What is the main argument of Mythologies, by Roland Barthes?
Mythologies is a classic in the field of semiotics, which interprets human action and language as a series of signs with mutually agreed-upon, though often contested, meanings. For example, in his first essay, entitled "The World of Wrestling," Barthes examines professional wrestling, discerning a certain language that is understood by wrestlers and audience alike:
The function of a wrestler is not to win; it is to go through exactly the motions which are expected of him...Wrestling...offers excessive gestures, exploited to the limit of their meaning.
Professional wrestlers exagerrate their triumphs, failures, injuries, and so on to provide the audience with drama. Of course, everyone realizes that it is not real, but that is actually part of the point Barthes is trying to make: The audience are in on the act, and suffering, good, evil, and triumph are portrayed with an eye to drama. He compares the symbolism to the "mask of suffering" worn by actors in classical tragedies, tied up in mutually-understood mythologies.
Barthes goes on to show that the bourgeoisie, in France and elsewhere, has created new mythologies through consumer goods, popular culture, and advertising. This often occurs in opposition to, or at least in tension with, other mythologies. Barthes goes on to outline his notion of how meanings are signified through actions as well as actual speech and images. Using a famous image of a black man saluting in Match magazine, Barthes shows how different layers of meaning, tied to historical mythologies and understanding, can be conveyed by it. However, he argues that often the form outlasts the meaning, and that a similar image might be displayed much later without evoking the same meanings. He suggests that bourgeois ideology has the effect of doing exactly this: It perpetuates the forms without the meanings, removing, for example, the meanings of imperialism that might be conveyed by the saluting black man, and making it a standard, "depoliticized" form of speech:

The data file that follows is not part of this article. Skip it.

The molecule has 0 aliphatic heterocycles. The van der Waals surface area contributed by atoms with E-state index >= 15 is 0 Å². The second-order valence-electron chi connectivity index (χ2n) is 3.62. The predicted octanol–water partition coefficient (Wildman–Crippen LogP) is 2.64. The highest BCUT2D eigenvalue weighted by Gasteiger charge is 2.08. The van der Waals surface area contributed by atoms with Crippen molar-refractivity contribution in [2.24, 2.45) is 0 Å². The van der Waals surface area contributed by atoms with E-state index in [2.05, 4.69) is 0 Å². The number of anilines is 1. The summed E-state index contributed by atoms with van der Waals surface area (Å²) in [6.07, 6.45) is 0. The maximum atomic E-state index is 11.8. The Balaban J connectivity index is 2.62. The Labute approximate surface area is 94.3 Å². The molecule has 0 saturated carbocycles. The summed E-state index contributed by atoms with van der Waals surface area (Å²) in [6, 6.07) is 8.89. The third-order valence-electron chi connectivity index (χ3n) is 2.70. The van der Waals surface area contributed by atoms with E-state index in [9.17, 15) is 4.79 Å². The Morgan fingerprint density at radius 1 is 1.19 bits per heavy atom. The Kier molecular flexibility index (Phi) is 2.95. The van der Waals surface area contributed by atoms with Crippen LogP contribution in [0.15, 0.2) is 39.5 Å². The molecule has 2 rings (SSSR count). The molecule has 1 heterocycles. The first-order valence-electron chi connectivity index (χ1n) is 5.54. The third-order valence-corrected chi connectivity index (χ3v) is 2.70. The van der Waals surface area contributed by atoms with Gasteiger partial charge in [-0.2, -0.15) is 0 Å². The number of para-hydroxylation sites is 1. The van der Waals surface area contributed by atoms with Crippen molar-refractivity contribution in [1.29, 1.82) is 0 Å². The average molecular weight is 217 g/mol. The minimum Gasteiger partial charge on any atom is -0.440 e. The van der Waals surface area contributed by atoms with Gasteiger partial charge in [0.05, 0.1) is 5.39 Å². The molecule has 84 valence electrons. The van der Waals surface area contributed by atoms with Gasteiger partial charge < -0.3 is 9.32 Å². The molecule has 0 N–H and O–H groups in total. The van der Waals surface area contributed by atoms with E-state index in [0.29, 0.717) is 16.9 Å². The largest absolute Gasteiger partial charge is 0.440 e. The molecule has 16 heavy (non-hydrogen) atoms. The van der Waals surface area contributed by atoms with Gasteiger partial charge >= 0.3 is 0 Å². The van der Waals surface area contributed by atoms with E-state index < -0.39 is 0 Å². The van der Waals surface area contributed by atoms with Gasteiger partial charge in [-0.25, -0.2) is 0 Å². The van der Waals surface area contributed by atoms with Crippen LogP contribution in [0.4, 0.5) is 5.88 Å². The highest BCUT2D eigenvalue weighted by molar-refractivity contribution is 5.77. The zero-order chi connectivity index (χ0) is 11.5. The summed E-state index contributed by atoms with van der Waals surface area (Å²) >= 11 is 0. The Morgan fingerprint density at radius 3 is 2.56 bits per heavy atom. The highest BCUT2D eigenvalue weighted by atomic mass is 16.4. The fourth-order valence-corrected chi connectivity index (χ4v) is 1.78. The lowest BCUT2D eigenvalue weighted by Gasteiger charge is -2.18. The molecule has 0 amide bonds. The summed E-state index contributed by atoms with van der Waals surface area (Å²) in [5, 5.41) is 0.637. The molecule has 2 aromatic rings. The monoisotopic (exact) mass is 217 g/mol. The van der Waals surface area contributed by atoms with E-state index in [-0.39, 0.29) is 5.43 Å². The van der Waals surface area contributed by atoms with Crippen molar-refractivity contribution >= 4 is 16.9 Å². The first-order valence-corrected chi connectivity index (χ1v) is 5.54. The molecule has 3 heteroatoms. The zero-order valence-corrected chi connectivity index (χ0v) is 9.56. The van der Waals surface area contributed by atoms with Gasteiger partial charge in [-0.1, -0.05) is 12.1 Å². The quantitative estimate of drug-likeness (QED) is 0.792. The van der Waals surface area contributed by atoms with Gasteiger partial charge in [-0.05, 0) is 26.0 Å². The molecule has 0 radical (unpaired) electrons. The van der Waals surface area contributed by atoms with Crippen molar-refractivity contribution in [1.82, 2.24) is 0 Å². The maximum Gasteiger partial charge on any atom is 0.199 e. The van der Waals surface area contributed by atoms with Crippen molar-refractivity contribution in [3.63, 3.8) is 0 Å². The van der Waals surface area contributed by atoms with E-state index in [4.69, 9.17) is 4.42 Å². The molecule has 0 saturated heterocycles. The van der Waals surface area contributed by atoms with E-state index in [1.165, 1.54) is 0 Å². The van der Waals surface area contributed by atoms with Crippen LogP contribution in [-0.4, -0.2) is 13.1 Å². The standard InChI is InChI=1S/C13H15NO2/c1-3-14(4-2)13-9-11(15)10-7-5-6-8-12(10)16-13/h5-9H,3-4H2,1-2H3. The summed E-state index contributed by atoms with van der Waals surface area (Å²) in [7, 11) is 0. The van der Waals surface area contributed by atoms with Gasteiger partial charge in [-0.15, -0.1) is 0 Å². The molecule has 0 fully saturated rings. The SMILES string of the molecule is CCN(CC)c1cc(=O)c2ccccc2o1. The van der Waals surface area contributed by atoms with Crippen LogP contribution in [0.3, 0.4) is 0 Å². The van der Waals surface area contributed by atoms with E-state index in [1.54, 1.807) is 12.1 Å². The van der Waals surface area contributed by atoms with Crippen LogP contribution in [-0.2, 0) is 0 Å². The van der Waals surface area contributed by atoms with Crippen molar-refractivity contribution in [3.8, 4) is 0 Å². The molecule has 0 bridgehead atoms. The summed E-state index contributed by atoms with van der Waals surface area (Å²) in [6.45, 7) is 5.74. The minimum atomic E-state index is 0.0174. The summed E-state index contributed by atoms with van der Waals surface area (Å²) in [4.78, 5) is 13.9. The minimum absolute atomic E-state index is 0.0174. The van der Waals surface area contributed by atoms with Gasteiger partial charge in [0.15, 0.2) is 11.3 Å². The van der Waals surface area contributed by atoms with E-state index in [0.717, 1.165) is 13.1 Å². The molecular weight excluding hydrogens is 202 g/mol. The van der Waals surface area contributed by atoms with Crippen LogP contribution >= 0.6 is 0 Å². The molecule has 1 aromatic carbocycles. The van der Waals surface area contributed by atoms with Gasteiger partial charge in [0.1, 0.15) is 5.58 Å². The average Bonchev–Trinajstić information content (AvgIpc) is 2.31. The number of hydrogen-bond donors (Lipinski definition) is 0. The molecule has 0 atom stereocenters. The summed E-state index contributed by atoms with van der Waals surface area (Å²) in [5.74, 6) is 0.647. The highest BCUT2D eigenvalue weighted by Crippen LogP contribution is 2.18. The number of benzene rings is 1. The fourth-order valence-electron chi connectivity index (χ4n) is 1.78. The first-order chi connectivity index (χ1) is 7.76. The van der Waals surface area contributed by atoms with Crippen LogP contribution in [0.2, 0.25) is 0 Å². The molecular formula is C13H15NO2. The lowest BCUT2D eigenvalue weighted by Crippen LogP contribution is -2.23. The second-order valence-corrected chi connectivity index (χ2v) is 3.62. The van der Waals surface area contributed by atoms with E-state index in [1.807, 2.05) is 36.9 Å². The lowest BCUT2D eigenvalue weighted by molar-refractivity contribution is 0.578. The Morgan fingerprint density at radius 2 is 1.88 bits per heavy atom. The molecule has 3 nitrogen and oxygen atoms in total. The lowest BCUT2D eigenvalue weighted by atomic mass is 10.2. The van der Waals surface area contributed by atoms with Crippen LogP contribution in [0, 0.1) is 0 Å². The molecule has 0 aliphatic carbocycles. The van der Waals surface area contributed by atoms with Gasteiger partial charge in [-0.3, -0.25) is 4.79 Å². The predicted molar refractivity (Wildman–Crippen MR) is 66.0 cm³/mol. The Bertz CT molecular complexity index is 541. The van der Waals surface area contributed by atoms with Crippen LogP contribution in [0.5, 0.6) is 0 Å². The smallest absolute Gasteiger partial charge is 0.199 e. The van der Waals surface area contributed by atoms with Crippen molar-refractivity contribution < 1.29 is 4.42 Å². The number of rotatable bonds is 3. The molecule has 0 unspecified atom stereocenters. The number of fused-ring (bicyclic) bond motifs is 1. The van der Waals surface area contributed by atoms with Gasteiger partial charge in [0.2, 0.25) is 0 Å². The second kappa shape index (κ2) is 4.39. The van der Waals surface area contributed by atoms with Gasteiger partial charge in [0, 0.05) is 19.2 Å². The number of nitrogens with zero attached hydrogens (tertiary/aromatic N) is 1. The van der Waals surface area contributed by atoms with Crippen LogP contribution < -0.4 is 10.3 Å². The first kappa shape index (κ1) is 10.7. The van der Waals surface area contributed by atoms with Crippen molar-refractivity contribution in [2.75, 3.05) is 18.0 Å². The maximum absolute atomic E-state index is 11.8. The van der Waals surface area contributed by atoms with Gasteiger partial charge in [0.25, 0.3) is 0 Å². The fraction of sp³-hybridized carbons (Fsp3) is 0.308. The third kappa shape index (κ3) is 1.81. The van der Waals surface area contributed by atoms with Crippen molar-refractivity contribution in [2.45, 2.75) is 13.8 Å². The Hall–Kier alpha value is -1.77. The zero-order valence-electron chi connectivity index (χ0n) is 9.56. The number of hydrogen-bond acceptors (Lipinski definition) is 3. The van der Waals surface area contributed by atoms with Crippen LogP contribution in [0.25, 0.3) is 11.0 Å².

Myth does not deny things, on the contrary, its function is to speak about them; simply, it purifies them, it makes them innocent, it gives them a natural and eternal justification, it gives them a clarity which is not that of an explanation but that of statement of fact.
In Mythologies, Barthes discusses how myth works, both generally and in modern society (he was writing in the 1950s). Building on semiotics, the relationship of a sign (word) to a signifier (the object the word describes), Barthes defines myth as a special form of language. Normally, the sound we associate with an object, say, the sound "house" for an object with four walls and a roof that people live in, is arbitrary. In other words, there is no secret reason why the sound "house" stands for a house. However, myths as a form of language are not arbitrary. They are designed to communicate certain ideologies, or simplified, distorted ideas about the world. These myths support ideas about the world that the ruling elite wants to communicate, so they are about power. Significantly, too, it is characteristic of myths that they are seen as outside of history and posited as natural and universal. These mythologies then mystify (hide) that the way society is structured is not "natural" or "eternal" but constructed within history to serve the interests of the ruling class. Barthes's point is for people to be aware of this and also of how myths are communicated through advertising, so that they are not so easily manipulated by the ruling elite.